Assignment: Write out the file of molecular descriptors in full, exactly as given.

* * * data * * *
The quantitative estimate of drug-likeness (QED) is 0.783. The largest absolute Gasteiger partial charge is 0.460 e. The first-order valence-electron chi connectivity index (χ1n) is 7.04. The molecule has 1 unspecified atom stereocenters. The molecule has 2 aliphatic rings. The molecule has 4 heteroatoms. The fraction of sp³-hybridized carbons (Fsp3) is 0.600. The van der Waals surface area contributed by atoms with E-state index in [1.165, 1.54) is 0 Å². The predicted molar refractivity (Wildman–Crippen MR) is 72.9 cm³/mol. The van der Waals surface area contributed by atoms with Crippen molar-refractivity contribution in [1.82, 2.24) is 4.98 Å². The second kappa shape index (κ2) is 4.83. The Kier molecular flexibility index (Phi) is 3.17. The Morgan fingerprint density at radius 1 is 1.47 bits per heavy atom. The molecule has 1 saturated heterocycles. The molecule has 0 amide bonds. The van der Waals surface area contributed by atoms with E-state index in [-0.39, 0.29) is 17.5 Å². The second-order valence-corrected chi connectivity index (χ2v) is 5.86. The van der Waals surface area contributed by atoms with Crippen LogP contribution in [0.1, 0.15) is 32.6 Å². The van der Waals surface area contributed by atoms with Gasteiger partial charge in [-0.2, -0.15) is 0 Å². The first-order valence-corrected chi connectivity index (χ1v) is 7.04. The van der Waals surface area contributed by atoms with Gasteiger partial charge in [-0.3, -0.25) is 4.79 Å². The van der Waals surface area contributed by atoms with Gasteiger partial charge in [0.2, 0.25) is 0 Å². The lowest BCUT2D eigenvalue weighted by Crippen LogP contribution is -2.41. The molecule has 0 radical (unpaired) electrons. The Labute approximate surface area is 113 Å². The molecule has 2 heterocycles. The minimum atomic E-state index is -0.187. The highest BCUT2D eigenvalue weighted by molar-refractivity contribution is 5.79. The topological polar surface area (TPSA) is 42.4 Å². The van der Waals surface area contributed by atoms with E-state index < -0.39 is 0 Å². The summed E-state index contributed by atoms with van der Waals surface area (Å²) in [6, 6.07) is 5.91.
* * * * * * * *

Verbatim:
The quantitative estimate of drug-likeness (QED) is 0.783. The largest absolute Gasteiger partial charge is 0.460 e. The first-order valence-electron chi connectivity index (χ1n) is 7.04. The molecule has 1 unspecified atom stereocenters. The molecule has 2 aliphatic rings. The molecule has 4 heteroatoms. The fraction of sp³-hybridized carbons (Fsp3) is 0.600. The van der Waals surface area contributed by atoms with E-state index in [1.165, 1.54) is 0 Å². The predicted molar refractivity (Wildman–Crippen MR) is 72.9 cm³/mol. The van der Waals surface area contributed by atoms with Crippen molar-refractivity contribution in [1.82, 2.24) is 4.98 Å². The second kappa shape index (κ2) is 4.83. The Kier molecular flexibility index (Phi) is 3.17. The Morgan fingerprint density at radius 1 is 1.47 bits per heavy atom. The molecule has 1 saturated heterocycles. The molecule has 0 amide bonds. The van der Waals surface area contributed by atoms with E-state index in [-0.39, 0.29) is 17.5 Å². The second-order valence-corrected chi connectivity index (χ2v) is 5.86. The van der Waals surface area contributed by atoms with Crippen LogP contribution in [0.1, 0.15) is 32.6 Å². The van der Waals surface area contributed by atoms with Gasteiger partial charge in [-0.2, -0.15) is 0 Å². The first-order valence-corrected chi connectivity index (χ1v) is 7.04. The van der Waals surface area contributed by atoms with Gasteiger partial charge in [-0.3, -0.25) is 4.79 Å². The van der Waals surface area contributed by atoms with Gasteiger partial charge in [0.2, 0.25) is 0 Å². The lowest BCUT2D eigenvalue weighted by Crippen LogP contribution is -2.41. The molecule has 0 radical (unpaired) electrons. The Labute approximate surface area is 113 Å². The molecule has 2 heterocycles. The minimum atomic E-state index is -0.187. The highest BCUT2D eigenvalue weighted by molar-refractivity contribution is 5.79. The topological polar surface area (TPSA) is 42.4 Å². The van der Waals surface area contributed by atoms with E-state index < -0.39 is 0 Å². The summed E-state index contributed by atoms with van der Waals surface area (Å²) in [6, 6.07) is 5.91.